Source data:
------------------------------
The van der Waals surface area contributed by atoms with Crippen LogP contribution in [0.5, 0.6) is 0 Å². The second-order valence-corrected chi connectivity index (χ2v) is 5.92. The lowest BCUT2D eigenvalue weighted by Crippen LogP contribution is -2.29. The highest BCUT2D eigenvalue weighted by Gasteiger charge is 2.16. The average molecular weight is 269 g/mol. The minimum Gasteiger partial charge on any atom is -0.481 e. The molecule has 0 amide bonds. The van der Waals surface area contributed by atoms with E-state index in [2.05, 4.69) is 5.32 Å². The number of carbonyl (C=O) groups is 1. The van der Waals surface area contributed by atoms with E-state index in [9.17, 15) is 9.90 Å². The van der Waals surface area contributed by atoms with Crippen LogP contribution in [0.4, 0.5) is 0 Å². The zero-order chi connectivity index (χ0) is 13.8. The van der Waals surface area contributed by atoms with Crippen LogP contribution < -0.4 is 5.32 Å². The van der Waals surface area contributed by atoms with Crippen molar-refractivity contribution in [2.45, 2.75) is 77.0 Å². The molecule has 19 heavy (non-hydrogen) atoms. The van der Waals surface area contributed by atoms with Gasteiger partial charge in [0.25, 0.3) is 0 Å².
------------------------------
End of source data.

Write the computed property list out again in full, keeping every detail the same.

The van der Waals surface area contributed by atoms with Crippen LogP contribution in [0.5, 0.6) is 0 Å². The second-order valence-corrected chi connectivity index (χ2v) is 5.92. The lowest BCUT2D eigenvalue weighted by Crippen LogP contribution is -2.29. The highest BCUT2D eigenvalue weighted by Gasteiger charge is 2.16. The average molecular weight is 269 g/mol. The minimum Gasteiger partial charge on any atom is -0.481 e. The molecule has 0 amide bonds. The van der Waals surface area contributed by atoms with E-state index in [2.05, 4.69) is 5.32 Å². The number of carbonyl (C=O) groups is 1. The van der Waals surface area contributed by atoms with E-state index in [9.17, 15) is 9.90 Å². The van der Waals surface area contributed by atoms with Crippen LogP contribution in [0.4, 0.5) is 0 Å². The zero-order chi connectivity index (χ0) is 13.8. The van der Waals surface area contributed by atoms with Crippen LogP contribution < -0.4 is 5.32 Å². The van der Waals surface area contributed by atoms with Crippen molar-refractivity contribution in [2.45, 2.75) is 77.0 Å². The molecule has 19 heavy (non-hydrogen) atoms. The van der Waals surface area contributed by atoms with Gasteiger partial charge in [0.25, 0.3) is 0 Å².